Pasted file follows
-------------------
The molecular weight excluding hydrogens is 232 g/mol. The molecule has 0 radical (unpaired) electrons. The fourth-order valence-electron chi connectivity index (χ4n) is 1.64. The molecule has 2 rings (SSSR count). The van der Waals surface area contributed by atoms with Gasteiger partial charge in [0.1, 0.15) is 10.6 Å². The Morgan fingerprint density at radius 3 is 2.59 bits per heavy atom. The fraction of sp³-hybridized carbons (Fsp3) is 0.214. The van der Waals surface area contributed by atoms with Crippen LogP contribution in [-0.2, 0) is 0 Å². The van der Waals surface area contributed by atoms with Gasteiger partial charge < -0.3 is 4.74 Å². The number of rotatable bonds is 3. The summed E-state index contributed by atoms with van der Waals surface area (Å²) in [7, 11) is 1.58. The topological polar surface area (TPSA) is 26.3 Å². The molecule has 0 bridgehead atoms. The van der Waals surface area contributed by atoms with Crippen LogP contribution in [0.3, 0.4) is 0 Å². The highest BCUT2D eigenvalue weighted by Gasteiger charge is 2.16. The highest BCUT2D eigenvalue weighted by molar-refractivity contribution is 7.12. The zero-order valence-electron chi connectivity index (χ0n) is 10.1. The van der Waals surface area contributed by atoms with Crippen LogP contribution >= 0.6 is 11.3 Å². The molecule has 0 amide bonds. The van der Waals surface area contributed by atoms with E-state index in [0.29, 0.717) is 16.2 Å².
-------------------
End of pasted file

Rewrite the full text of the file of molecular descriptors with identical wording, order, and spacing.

The molecular weight excluding hydrogens is 232 g/mol. The molecule has 0 radical (unpaired) electrons. The fourth-order valence-electron chi connectivity index (χ4n) is 1.64. The molecule has 2 rings (SSSR count). The van der Waals surface area contributed by atoms with Gasteiger partial charge in [0.1, 0.15) is 10.6 Å². The Morgan fingerprint density at radius 3 is 2.59 bits per heavy atom. The fraction of sp³-hybridized carbons (Fsp3) is 0.214. The van der Waals surface area contributed by atoms with Crippen LogP contribution in [-0.2, 0) is 0 Å². The van der Waals surface area contributed by atoms with Gasteiger partial charge < -0.3 is 4.74 Å². The number of rotatable bonds is 3. The summed E-state index contributed by atoms with van der Waals surface area (Å²) in [7, 11) is 1.58. The topological polar surface area (TPSA) is 26.3 Å². The molecule has 0 bridgehead atoms. The van der Waals surface area contributed by atoms with Crippen LogP contribution in [0.3, 0.4) is 0 Å². The highest BCUT2D eigenvalue weighted by Gasteiger charge is 2.16. The highest BCUT2D eigenvalue weighted by molar-refractivity contribution is 7.12. The zero-order valence-electron chi connectivity index (χ0n) is 10.1. The van der Waals surface area contributed by atoms with Crippen LogP contribution >= 0.6 is 11.3 Å². The molecule has 0 amide bonds. The van der Waals surface area contributed by atoms with E-state index in [0.29, 0.717) is 16.2 Å².